Funding will bring new perspectives and audiences to climate change courseJune 17, 2021
Story by Rob Rombouts
Katrina Moser aims to bring new perspectives and new audiences to her course on climate change with support and funding from two programs.
Moser, a professor in the Department of Geography and Environment, has received a Teaching Fellowship from the Centre for Teaching and Learning and a Digital Content grant through the eCampusOntario Virtual Learning Strategy. Through these supports, Moser is re-designing the course with Sara Mai Chitty (Curriculum & Pedagogy Advisor, Office of Indigenous Initiatives) and Dr. Beth Hundey (eLearning & Curriculum Specialist, CTL). The course, Connecting for Climate Change Action, will expand beyond teaching students about the science of climate change, to focus on taking action to address it. Critical to the success of the course will be the integration of Indigenous and Western science. By sharing both Indigenous and Western perspectives on climate change, the team hopes to create an educated, informed and engaged population.
During the course, students calculate their carbon footprint and are encouraged to think about how they can reduce it in the most impactful way. The students then commit to taking these actions for three weeks. Although these changes are limited to 21 days, Moser wants to track and measure how students act, a year after completing the course.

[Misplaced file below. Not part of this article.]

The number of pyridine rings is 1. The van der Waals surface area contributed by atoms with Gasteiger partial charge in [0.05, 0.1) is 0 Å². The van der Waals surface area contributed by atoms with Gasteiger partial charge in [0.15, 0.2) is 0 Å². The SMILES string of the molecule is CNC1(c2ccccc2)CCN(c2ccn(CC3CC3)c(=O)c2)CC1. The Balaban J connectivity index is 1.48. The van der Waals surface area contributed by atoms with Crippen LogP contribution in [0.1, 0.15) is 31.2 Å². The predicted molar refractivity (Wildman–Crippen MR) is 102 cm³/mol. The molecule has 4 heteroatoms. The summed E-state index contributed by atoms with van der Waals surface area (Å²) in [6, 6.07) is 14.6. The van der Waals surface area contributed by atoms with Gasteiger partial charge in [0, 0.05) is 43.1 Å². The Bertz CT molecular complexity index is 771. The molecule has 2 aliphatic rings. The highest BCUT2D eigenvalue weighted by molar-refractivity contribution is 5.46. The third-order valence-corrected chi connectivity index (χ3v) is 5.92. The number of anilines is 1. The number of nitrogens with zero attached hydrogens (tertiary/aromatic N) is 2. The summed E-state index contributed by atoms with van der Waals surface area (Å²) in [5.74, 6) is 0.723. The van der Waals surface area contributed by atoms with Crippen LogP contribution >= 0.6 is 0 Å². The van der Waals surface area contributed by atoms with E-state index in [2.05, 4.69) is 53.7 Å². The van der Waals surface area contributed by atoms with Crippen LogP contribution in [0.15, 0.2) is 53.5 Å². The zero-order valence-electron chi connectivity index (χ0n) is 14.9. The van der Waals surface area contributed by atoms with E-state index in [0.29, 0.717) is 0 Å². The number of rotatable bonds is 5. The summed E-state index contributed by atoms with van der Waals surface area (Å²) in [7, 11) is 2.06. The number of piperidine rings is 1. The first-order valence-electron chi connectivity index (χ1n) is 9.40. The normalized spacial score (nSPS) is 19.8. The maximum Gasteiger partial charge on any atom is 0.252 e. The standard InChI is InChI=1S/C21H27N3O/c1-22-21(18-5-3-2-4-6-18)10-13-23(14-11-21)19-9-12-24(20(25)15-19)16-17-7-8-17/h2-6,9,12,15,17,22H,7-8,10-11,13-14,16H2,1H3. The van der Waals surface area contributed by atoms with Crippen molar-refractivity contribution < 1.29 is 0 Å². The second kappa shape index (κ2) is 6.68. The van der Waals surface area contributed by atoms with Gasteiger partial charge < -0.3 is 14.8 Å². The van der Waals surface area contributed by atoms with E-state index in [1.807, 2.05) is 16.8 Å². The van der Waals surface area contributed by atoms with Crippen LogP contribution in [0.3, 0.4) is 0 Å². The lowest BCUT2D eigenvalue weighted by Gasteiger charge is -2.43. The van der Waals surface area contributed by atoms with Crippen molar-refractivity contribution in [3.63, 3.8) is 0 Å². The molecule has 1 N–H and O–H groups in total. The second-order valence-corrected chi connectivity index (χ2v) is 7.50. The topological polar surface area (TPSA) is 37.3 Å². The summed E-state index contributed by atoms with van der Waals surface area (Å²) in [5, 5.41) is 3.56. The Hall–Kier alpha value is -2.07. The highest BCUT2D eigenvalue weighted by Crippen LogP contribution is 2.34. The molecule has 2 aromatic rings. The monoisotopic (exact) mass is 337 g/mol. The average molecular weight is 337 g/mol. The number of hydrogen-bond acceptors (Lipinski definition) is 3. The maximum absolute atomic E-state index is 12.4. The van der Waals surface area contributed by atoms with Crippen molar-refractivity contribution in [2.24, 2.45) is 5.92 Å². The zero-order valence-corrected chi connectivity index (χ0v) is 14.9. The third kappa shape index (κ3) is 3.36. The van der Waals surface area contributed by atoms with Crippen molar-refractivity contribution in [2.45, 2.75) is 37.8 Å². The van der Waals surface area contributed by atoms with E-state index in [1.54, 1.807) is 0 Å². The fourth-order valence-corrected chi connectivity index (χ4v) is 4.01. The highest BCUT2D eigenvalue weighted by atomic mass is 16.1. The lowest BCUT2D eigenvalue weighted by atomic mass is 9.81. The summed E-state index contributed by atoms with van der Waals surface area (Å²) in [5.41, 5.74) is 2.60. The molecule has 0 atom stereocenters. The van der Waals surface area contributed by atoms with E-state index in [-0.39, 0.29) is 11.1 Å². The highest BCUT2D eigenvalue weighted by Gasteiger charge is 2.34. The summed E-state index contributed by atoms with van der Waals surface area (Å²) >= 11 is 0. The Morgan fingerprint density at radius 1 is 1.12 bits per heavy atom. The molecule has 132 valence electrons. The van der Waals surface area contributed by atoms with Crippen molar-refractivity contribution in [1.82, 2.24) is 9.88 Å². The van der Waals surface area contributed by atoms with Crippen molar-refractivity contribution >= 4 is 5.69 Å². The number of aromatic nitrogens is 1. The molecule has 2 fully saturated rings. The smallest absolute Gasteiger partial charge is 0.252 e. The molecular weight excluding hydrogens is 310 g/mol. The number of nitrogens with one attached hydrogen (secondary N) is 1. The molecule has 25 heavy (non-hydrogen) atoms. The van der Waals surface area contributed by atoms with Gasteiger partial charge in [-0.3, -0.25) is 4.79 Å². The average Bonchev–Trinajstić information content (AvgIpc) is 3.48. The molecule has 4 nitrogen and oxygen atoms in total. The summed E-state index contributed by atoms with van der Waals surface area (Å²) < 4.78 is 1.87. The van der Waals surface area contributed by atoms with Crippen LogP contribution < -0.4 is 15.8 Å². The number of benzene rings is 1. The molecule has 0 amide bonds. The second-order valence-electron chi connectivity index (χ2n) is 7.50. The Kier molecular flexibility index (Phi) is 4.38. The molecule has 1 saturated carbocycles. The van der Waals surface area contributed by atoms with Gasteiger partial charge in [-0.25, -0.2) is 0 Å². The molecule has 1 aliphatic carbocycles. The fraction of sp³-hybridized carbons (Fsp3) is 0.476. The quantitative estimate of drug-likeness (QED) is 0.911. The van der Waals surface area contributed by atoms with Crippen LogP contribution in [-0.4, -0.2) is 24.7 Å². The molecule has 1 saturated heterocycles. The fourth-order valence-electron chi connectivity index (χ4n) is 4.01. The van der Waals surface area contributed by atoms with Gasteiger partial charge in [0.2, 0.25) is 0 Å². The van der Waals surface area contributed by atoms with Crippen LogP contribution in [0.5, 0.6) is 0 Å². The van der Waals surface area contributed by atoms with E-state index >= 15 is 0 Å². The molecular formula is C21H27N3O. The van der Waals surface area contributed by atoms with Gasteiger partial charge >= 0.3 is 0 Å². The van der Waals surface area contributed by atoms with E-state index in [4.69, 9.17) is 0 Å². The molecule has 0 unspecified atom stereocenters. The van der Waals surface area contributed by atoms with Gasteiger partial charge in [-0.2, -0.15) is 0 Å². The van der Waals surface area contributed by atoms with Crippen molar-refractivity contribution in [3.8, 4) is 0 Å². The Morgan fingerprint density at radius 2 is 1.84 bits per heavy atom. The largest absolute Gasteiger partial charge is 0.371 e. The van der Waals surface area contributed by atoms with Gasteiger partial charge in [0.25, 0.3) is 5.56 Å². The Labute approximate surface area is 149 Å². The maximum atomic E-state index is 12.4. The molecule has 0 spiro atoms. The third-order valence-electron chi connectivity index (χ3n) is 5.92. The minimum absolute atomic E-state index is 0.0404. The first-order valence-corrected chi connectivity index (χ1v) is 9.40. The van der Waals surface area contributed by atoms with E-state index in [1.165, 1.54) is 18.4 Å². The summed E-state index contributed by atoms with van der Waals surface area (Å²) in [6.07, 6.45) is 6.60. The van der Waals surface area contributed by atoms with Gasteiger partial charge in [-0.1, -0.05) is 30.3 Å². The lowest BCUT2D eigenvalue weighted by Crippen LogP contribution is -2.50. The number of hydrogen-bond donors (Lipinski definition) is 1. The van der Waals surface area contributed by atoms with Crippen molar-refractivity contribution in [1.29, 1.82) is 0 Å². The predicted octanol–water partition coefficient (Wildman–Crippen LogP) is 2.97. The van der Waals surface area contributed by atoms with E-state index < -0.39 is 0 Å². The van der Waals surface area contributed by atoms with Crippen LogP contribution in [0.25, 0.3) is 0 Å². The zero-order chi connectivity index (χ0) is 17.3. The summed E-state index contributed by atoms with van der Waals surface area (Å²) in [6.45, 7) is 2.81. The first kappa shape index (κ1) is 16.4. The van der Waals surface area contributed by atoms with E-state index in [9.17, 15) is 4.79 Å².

“My hope is that students continue to think about what they learned and take that learning into their future roles and jobs to help their future employers change how they act,” said Moser.
Through the eCampusOntario initiative Moser and her colleagues will develop eight modules that can be delivered online and will be made available for other Western departments, Ontario universities, colleges, hopefully beyond. “When a course is online, you can reach out to people from across Canada and around the world and ask them to be involved,” she said.
Bringing in other voices can help highlight the global impact of climate change, said Moser. “If you live in the Arctic, you’ve seen climate change happen, or you have felt the effects of it; maybe it will make it more real for people in southern Ontario.”
The course re-design will occur at the same time as the Department of Geography & Environment launches their new major in Climate Change and Society. Moser’s course will be “a starting block and other courses will allow students to dive deeper into the societal shifts needed to address climate change,” she said.
With the changes, and the wider audience, Moser hopes to highlight how climate change will impact everyone, and what we must do about it.
“Most Canadians don’t think climate change will affect them, and they are reluctant to make changes in their lifestyle,” said Moser. “When I talk to students, one of the things they struggle with is not knowing what to do, and how to make the changes they want for a better world and future; that can be paralysing in a way.” Moser and her team hope to change that with their new course.